d) The payer’s liability for the payments must end when the former spouse dies.

10) Deducting of Hobby Losses. Taxpayers must report income from a hobby and can deduct expenses up to that level of income but the tax law bans writing off hobby losses. To be eligible to deduct a loss, you must be running the activity in a business-like manner and have a reasonable expectation of making a profit.

If the the activity generates profit 3 out of every 5 years (or 2 out of 7 years for horse breeding), the law presumes you are in business to make a profit, unless the IRS establishes otherwise (supporting documentation is required for all expenses deducted).

11) Deducting Business Meals, Travel and Entertainment. Large tax deductions  for meals, travel and entertainment are ripe for audit whether deducted on Schedule C by business owners or Schedule A by employees. To qualify meal or entertainment deductions, taxpayer must keep detailed records that document for each expense the amount, the place, the people attending, the business purpose and the nature of the discussion of the meeting. Receipts are required for expenses over $75 or for any expense for lodging while traveling away from home.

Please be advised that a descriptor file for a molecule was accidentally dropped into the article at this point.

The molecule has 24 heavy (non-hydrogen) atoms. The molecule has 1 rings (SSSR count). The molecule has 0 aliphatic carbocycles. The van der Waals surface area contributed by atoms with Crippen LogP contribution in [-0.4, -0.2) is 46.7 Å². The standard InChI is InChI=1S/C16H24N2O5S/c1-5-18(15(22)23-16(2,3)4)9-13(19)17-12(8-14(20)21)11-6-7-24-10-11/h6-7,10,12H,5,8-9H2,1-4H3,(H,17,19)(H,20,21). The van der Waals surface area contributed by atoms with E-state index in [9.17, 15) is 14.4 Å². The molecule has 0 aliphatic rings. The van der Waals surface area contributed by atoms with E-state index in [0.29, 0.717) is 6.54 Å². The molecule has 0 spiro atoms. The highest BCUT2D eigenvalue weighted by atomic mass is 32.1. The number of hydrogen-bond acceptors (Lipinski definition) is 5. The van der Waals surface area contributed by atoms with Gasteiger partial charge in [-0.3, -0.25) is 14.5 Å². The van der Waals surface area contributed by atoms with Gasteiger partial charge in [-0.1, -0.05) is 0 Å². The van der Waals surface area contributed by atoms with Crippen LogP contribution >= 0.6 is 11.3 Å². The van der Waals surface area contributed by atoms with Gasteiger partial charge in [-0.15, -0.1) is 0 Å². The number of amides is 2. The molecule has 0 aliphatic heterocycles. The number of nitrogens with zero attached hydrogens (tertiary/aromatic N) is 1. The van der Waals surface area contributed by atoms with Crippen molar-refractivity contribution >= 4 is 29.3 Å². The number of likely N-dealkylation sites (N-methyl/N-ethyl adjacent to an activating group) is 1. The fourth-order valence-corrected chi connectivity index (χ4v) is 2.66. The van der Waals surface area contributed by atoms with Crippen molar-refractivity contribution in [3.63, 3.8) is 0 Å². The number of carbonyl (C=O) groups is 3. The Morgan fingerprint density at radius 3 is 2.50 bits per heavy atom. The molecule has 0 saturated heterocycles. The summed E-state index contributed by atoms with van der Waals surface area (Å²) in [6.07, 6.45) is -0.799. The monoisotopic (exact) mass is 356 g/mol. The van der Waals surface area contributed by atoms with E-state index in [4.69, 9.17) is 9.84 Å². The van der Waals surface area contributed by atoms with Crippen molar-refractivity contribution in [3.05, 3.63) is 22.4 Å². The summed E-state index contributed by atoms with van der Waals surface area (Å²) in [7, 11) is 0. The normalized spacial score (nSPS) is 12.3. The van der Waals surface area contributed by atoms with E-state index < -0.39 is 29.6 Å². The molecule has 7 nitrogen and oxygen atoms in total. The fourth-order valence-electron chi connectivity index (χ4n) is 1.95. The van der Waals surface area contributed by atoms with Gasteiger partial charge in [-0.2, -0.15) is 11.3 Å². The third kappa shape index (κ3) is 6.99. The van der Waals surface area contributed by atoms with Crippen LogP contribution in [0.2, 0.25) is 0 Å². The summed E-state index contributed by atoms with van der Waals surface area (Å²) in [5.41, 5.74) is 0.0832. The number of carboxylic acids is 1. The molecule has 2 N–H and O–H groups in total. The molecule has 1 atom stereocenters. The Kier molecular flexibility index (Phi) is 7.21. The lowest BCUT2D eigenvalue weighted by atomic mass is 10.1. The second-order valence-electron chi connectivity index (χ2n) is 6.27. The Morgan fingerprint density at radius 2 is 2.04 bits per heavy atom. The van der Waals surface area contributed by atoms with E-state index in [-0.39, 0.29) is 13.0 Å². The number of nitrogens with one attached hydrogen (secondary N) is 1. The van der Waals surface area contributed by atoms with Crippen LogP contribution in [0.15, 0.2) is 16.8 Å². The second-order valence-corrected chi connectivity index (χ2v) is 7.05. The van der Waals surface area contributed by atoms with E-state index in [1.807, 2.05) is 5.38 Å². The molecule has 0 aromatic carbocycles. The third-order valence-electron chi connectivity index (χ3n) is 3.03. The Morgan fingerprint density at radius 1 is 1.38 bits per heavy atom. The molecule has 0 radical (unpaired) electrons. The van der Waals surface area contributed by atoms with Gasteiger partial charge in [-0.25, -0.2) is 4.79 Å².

12) Failure to Report a Foreign Bank Account. IRS is intensively scrutinizing funds stashed outside the US and is receiving information from amnesty seekers, and banks and foreign financial institutions for names of US owners of foreign accounts.

The Foreign Account Tax Compliance Act was enacted March 2010, but not effectively implemented until 2015 at which time foreign banks/institutions commenced disclosing the names of US taxpayers with accounts in their countries. As of 2016, over 100,000 foreign financial institutions in over 80 countries are disclosing US taxpayer undeclared foreign accounts. The epi-center of offshore tax evasion, whose banking system has been publicly described by the former Managing Director of Wegelin Bank (Switzerland’s oldest bank since 1741, which shut down after pleading guilty to tax evasion) as “profiting from tax evasion”. As of 2/16 95 Swiss Banks have signed settlements with the US Department of Justice, most recently Bank of Julius Baer (see IRS Off-shore Voluntary Disclosure Program Frequently Asked Questions 2014 (effective 7/1/14, updated 2/8/16) see FAQ # 7 for complete list of Swiss banks.